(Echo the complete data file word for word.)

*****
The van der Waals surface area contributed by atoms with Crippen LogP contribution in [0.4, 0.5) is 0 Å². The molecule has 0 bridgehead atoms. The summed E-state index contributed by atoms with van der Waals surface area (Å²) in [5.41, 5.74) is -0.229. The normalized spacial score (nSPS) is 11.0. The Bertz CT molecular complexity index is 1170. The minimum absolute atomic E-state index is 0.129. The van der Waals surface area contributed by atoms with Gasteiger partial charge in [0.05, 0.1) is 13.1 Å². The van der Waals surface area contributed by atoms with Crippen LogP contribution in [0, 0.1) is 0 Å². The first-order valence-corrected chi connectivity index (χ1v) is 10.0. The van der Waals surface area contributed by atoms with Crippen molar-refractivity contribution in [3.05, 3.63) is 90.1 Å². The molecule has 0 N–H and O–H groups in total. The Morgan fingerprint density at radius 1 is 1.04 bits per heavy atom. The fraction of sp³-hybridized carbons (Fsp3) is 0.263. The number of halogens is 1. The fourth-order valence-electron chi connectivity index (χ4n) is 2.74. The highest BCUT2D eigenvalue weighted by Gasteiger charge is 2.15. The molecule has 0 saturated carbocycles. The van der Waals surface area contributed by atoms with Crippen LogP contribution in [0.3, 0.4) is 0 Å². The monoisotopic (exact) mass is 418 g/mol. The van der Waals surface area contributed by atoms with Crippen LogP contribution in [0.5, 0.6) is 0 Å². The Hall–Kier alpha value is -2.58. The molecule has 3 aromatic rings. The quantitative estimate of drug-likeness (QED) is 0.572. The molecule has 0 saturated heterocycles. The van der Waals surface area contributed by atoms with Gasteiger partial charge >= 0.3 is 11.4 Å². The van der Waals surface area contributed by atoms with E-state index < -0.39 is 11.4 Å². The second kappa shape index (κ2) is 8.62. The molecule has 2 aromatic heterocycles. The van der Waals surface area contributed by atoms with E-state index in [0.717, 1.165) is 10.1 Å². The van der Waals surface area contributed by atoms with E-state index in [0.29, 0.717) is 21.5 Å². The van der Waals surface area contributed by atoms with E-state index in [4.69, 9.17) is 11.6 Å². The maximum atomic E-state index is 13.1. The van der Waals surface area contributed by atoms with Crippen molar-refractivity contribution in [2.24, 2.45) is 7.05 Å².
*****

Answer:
The van der Waals surface area contributed by atoms with Crippen LogP contribution in [0.4, 0.5) is 0 Å². The molecule has 0 bridgehead atoms. The summed E-state index contributed by atoms with van der Waals surface area (Å²) in [5.41, 5.74) is -0.229. The normalized spacial score (nSPS) is 11.0. The Bertz CT molecular complexity index is 1170. The minimum absolute atomic E-state index is 0.129. The van der Waals surface area contributed by atoms with Gasteiger partial charge in [0.05, 0.1) is 13.1 Å². The van der Waals surface area contributed by atoms with Crippen LogP contribution in [0, 0.1) is 0 Å². The first-order valence-corrected chi connectivity index (χ1v) is 10.0. The van der Waals surface area contributed by atoms with Crippen molar-refractivity contribution in [3.05, 3.63) is 90.1 Å². The molecule has 0 N–H and O–H groups in total. The Morgan fingerprint density at radius 1 is 1.04 bits per heavy atom. The fraction of sp³-hybridized carbons (Fsp3) is 0.263. The number of halogens is 1. The fourth-order valence-electron chi connectivity index (χ4n) is 2.74. The highest BCUT2D eigenvalue weighted by Gasteiger charge is 2.15. The molecule has 0 saturated carbocycles. The van der Waals surface area contributed by atoms with Crippen LogP contribution in [0.3, 0.4) is 0 Å². The monoisotopic (exact) mass is 418 g/mol. The van der Waals surface area contributed by atoms with Crippen LogP contribution in [0.5, 0.6) is 0 Å². The Hall–Kier alpha value is -2.58. The molecule has 3 aromatic rings. The quantitative estimate of drug-likeness (QED) is 0.572. The molecule has 0 saturated heterocycles. The van der Waals surface area contributed by atoms with Gasteiger partial charge >= 0.3 is 11.4 Å². The van der Waals surface area contributed by atoms with E-state index < -0.39 is 11.4 Å². The second kappa shape index (κ2) is 8.62. The molecule has 2 aromatic heterocycles. The van der Waals surface area contributed by atoms with E-state index in [0.717, 1.165) is 10.1 Å². The van der Waals surface area contributed by atoms with E-state index in [0.29, 0.717) is 21.5 Å². The van der Waals surface area contributed by atoms with E-state index in [4.69, 9.17) is 11.6 Å². The maximum atomic E-state index is 13.1. The van der Waals surface area contributed by atoms with Crippen molar-refractivity contribution in [2.24, 2.45) is 7.05 Å².